Les Big Byrd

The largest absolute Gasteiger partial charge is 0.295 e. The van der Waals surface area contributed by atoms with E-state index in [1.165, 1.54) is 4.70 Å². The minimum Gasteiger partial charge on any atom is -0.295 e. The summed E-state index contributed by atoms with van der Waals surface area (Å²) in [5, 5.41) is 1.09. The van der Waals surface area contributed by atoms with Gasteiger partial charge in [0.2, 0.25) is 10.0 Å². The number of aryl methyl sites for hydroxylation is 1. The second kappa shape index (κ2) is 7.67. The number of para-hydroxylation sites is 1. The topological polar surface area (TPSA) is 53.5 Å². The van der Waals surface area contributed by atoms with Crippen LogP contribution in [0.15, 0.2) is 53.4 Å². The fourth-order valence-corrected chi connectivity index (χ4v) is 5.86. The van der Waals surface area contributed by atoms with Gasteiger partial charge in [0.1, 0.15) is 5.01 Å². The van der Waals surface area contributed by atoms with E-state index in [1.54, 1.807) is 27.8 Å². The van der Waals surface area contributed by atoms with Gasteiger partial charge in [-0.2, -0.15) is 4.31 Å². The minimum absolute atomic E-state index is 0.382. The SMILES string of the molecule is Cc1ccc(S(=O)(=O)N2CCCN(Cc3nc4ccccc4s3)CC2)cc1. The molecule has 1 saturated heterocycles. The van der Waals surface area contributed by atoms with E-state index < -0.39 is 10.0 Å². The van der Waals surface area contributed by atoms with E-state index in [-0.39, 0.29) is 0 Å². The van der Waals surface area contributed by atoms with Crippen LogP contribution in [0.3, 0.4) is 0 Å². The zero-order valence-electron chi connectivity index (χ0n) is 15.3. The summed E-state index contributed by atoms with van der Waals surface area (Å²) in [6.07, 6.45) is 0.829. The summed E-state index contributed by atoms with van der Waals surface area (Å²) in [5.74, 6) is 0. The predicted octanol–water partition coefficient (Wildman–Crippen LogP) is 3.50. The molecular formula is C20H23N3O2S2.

Just like the band itself, Les Big Byrd�s second record is the product of frustration.Jocke �hlund and Frans Johansson had both long been fixtures on the Stockholm rock scene bythe time they finally began to collaborate with each other by forming the group in 2011. They�dbeen wanting to work together for years, and had never quite found the time, with a quickglance over their CVs quickly making it clear why. �hlund co-founded cult hardcore outfit/genre-benders Teddybears with his brother Klas in 1991, and went on to play guitar in Caesars andform another duo, Smile, with Bj�rn Yttling of Peter, Bj�rn and John. He found room in betweento flex his commercial pop muscles, too, writing and producing for amongst others GiorgioMoroder and his compatriot Robyn. Johansson, meanwhile, had played bass in Swedish GrammyAward-winners Fireside since the early nineties and worked as a touring bassist with TheSoundtrack of Our Lives.By 2011, both were becoming disillusioned with their primary projects, and finally, it made senseto begin bouncing ideas off of each other, with the lineup eventually fleshed out by anothercouple of Stockholm veterans, keyboardist Martin �Konie� Ehrencrona and Caesars drummerNino Keller. The initial result, in February of 2014, was the atmospheric, guitar-driven�Back toBagarmossen�EP, a ten-inch release that took the band as far as national TV in Sweden. Aroundthe same time, they ran into Anton Newcombe of The Brian Jonestown Massacre in a recordstore and, after hitting it off with the psych stalwart, headed to his Berlin studio to jam. A coupleof tracks on the band�s debut record,�They Worshipped Cats, emerged from those sessions, withthe album taking a left turn into blissed-out space rock and garnering rave reviews in theprocess.By the winter of 2015, eighteen months after�They Worshipped Cats� release, �hlund was ready tobreak ground on new material. He was determined, though, to bring in a producer, havinghandled the duties himself to personally exhausting effect last time around. With Les Big Byrdtaking their cues more and more from psych and drone, whilst still retaining a pop sensibility,Pete Kember of pre-Spiritualized experimentalists Spacemen 3 seemed like a good fit; after all,he�d balanced MGMT�s ear for melody with their weirder impulses to stirring effect on their 2010LP�Congratulations. He took the job and travelled to Stockholm.Ultimately, though, the sessions with Kember went awry; he clashed with Newcombe, who alsoheaded for Sweden to work on ideas for the record with the band, and �hlund found himselftaking on more and more of the production responsibilities he�d sought to avoid. Burned out bythe turbulence in the studio, Les Big Byrd ended up putting a second album on ice for a while. �Ididn�t know it at the time, but I needed to get some distance from it,� says �hlund. �It was onlyafter a while that I was able to go back and realise that there was a really good album in there.�The band spent 2017 remaking the songs in their own image; in the end, both Kember andNewcombe�s contributions were limited. The result is�Iran Iraq IKEA, a bright, bold and ambitiouscollection that takes �hlund and Johansson�s long-standing influences and imbues them with askyward trajectory and a sense of creative freedom. Opener �Ger�usche� takes its name from theGerman word for noise, but in fact is a breezy krautrock number. �I Fucked Up I Was a Child� setsbuoyant guitars against undulating beds of synth. �Eon�, meanwhile, is an epic numberbordering on electropop. �I thought, at times, that it sounded a little bit like stadium rock,�laughs �hlund of�Iran Iraq IKEA�s cleaner production and irrepressible energy. He�s only half-joking.Recorded between two studios in Stockholm - �hlund�s own, and Konie�s Studio Cobra -�Iran IraqIKEA�is named after a slogan �hlund first saw printed on a tie in Berlin years ago and has wantedto use ever since; he thought that it suited this album �because it gave it all some kind of subtlypoetic political intrigue�. The artwork on the cover is an 1960�s painting by a Gothenburg artist,depicting a blind Statue of Liberty - its eyes have taken off as helicopters. �It�s fitting that it�sgoing to evoke weird, suggestive images in your head.�In truth, though, the politics of�Iran Iraq IKEA�are rooted more in the personal. �It�s about classictopics like love and failure. And about being older and feeling like you�ve pissed your life away,It�s about regrets and wishing you�d done things another way,� explains �hlund. �You know, thisis the first band that I�ve ever been the singer in, so it�s the first time I can take ownership of thelyrics. In my previous bands I�ve written words for other people to sing, and that�s always a littlebit weird.�Iran Iraq IKEA�feels more personal and more true.�That�s something that can also be said of the album musically; with �hlund having taken thereins as producer again, and now admitting that he might never have been ready to give up theposition in the first place,�Iran Iraq IKEA�is the sound of a group with combined decades ofexperience freeing themselves up to reinvent themselves whilst remaining true to the soundsthat they�ve always treasured. �I still love my krautrock, and space rock, and experimental,improvisational stuff� says �hlund. �But I also have a strong love for psychedelic sixties popmusic, and I love reverb-drenched guitar with a lot of tremolo on it. All of those things make iton to�Iran Iraq IKEA, but the lines are blurred - there�s a lot of electronics, and you can�t alwaystell where each individual sound is coming from. Hopefully it�s suggestive, a little bit uncertainand unpredictable, at least that�s what I wanted.�

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